against the newly appointed government on the second of May, 1808. Many innocent people were killed in this occupation. Six
years later he would reconstruct the images for his painting 3rd of May 1808. We see the patriots for Spain prepare themselves to die for the independence
for Spain. Illuminated by the light from a lantern, this nightmarish scene shows us the dead lying in a bloody pile at the
Mount Prí ncipe Pí o outside one of the cities gates. The center man is seen
as the martyr for Spanish revolt. This central patriot, however, is not the typical hero, but a common man facing a violent
death. A monk and the church towers of Santa Marí a la Real and San Nicolá
s in background are used as symbolic tones of faith in the painting. After Napoleon was ousted and Ferdinand VII came into
power in Spain, Goya was brought back to work as a court painter for a short time.
3rd of May 1808
1814. Oil on Canvas. 104.7 X 135.8 inches. Museo del Prado, Madrid, Spain.
In 1819, Goya bought the property that he named "The House of the Deaf Man" (La Quinta del Sordo) that overlooks the Manzanares
River outside of Madrid, Spain. Because this was his own house, the works were under no obligation to any client,
but created solely for himself. He decorated the walls of the main rooms with fourteen mural paintings that are now
known as his "Black Paintings". Perhaps the most recognized, as well as the most evil and horrifying, is his work know as
Saturn Devouring One of His Children. Saturn was the son of Mother Earth and Father Sky. He became the Sower of the Seed and Father
Time. He was a mama’s boy, who upon the urging from his mom, castrated his abusive father because he was mistreating
all his mother's other children placed on Earth. "Those who walk in darkness" grew from the blood that spilled on the
soil. With the fall of power, Saturn became the ruler of the Universe with his wife/sister. A witch predicted
that he would loose this power after he was killed by one of his children. So, after each child was born, he ate them.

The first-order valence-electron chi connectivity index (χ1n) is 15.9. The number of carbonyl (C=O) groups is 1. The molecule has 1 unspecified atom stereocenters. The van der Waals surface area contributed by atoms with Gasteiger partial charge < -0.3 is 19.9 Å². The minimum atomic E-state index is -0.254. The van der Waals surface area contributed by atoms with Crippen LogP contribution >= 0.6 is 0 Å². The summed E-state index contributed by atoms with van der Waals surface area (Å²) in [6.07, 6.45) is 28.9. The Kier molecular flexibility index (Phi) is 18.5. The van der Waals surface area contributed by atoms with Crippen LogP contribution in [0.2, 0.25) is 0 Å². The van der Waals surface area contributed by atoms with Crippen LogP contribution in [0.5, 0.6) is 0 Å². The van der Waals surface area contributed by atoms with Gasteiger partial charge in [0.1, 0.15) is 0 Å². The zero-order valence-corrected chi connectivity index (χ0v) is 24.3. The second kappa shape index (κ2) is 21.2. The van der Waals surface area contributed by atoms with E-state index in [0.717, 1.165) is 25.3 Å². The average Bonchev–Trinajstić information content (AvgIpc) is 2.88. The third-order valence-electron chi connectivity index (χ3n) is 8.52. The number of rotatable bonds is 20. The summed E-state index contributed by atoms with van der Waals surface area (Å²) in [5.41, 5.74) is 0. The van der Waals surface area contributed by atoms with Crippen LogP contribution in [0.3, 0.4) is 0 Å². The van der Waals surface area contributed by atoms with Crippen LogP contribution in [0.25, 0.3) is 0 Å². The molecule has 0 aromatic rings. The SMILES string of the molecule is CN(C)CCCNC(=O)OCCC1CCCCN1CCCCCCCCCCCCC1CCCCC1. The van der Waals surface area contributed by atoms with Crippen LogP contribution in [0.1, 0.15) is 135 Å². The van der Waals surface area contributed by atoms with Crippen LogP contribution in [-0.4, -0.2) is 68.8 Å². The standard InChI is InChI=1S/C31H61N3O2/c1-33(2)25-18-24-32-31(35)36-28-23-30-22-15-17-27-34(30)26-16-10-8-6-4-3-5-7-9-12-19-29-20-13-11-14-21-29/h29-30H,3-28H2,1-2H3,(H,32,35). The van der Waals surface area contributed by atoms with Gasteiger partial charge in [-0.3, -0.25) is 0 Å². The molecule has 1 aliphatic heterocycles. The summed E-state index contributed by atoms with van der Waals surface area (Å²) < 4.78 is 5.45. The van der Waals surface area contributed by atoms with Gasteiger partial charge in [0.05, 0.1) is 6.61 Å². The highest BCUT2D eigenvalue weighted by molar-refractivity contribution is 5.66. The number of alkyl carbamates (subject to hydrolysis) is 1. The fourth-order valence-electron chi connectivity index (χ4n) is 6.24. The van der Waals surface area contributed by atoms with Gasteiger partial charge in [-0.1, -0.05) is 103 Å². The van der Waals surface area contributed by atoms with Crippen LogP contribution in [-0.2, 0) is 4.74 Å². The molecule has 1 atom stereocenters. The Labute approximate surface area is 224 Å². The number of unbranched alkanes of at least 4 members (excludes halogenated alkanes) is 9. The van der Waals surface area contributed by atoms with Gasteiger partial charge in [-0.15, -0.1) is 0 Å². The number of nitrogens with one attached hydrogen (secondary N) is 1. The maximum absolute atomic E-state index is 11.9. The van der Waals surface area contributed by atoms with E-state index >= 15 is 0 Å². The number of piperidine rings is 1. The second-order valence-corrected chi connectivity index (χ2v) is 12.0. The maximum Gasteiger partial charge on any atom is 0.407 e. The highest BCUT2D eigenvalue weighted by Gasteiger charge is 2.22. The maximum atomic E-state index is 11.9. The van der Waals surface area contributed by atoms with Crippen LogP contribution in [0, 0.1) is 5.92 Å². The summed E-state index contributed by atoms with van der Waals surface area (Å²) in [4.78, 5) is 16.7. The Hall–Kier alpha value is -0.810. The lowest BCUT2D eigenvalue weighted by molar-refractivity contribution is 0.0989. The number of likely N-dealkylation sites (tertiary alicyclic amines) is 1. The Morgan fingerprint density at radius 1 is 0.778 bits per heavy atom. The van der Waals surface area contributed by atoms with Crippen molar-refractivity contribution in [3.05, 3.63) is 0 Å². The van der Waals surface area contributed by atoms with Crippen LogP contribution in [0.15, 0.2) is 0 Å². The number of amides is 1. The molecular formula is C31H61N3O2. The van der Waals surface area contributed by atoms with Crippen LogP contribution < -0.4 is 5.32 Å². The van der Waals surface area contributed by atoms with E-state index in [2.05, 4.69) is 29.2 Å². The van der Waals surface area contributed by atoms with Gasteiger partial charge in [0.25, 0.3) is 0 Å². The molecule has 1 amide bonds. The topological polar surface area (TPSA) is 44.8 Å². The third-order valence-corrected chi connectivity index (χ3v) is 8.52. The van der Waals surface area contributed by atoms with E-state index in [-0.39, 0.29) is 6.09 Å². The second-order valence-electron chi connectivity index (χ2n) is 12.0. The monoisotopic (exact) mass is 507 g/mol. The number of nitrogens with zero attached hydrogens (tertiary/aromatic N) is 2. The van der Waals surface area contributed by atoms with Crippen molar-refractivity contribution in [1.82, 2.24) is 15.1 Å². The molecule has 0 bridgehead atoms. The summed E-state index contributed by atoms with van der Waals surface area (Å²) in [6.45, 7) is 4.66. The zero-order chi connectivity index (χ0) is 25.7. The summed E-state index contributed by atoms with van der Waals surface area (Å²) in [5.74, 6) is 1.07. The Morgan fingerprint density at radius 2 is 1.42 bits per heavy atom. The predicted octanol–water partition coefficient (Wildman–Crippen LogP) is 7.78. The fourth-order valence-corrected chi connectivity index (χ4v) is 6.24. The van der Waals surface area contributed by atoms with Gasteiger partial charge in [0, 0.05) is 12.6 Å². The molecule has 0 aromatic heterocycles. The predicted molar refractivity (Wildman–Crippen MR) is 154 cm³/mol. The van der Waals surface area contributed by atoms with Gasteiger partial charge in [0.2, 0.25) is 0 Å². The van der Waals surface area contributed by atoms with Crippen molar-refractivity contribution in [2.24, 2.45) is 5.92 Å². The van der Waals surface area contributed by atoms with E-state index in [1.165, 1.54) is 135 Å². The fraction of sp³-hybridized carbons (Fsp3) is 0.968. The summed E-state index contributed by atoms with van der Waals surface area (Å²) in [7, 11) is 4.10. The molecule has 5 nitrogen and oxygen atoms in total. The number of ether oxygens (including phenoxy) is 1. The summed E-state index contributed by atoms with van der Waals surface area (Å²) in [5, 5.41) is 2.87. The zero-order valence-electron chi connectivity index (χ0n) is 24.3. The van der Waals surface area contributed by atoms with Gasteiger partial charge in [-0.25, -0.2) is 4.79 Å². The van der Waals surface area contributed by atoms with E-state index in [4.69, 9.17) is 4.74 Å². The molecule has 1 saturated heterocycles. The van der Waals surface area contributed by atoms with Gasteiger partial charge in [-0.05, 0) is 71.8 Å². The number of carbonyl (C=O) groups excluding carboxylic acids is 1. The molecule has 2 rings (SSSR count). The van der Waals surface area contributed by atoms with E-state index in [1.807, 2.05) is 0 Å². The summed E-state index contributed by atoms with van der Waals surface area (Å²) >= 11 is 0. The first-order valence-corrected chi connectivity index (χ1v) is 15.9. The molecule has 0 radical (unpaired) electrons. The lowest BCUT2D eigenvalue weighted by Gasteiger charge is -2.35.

The sixth child was sent to the island of Crete, while Saturn ate a rock in a babies blanket. This child grew and became
the cup-bearer to Saturn. A potion was slipped to Saturn that caused him to barf up all the other siblings and a huge war
for the Universe began. In the end, that son, Zeus, was victorious in that war and Saturn was placed in a prison at the end
of the Earth.This is the dark side of nature in the mind of the artist.
Goya went into hiding on September 17, 1823 and left his house in the care of his
seventeen year-old grandson, Mariano. Eventually the property
was bought by Frédérick Émile d’Erlanger, who hires Salvador Martínez Cubells, a Prado
Museum restorer who had
the knowledge to have the paintings transferred from the wall, onto a canvas. The paintings were donated to Spain in 1881, and assigned to the collections at the
Saturn Devouring One of His Children
1821. Oil on Plaster transferred to Canvas. 4 feet 8 inches X 2 feet 8 inches. Museo del
Prado, Madrid, Spain.
After leaving "The House of the Deaf Man", Goya ended up in Bordeaux,
France living with his mistress Rosario Weiss and her two children. He was deaf, sick, and didn't know a word of French. Goya
returned to Madrid and last time in 1828. He went back to Bordeaux and died at the age of eighty-two. Because of the diversity
of the artwork that Goya produced over his career, it is diffacult to understand the work and the artist, but hopefully this
helps with that understanding process.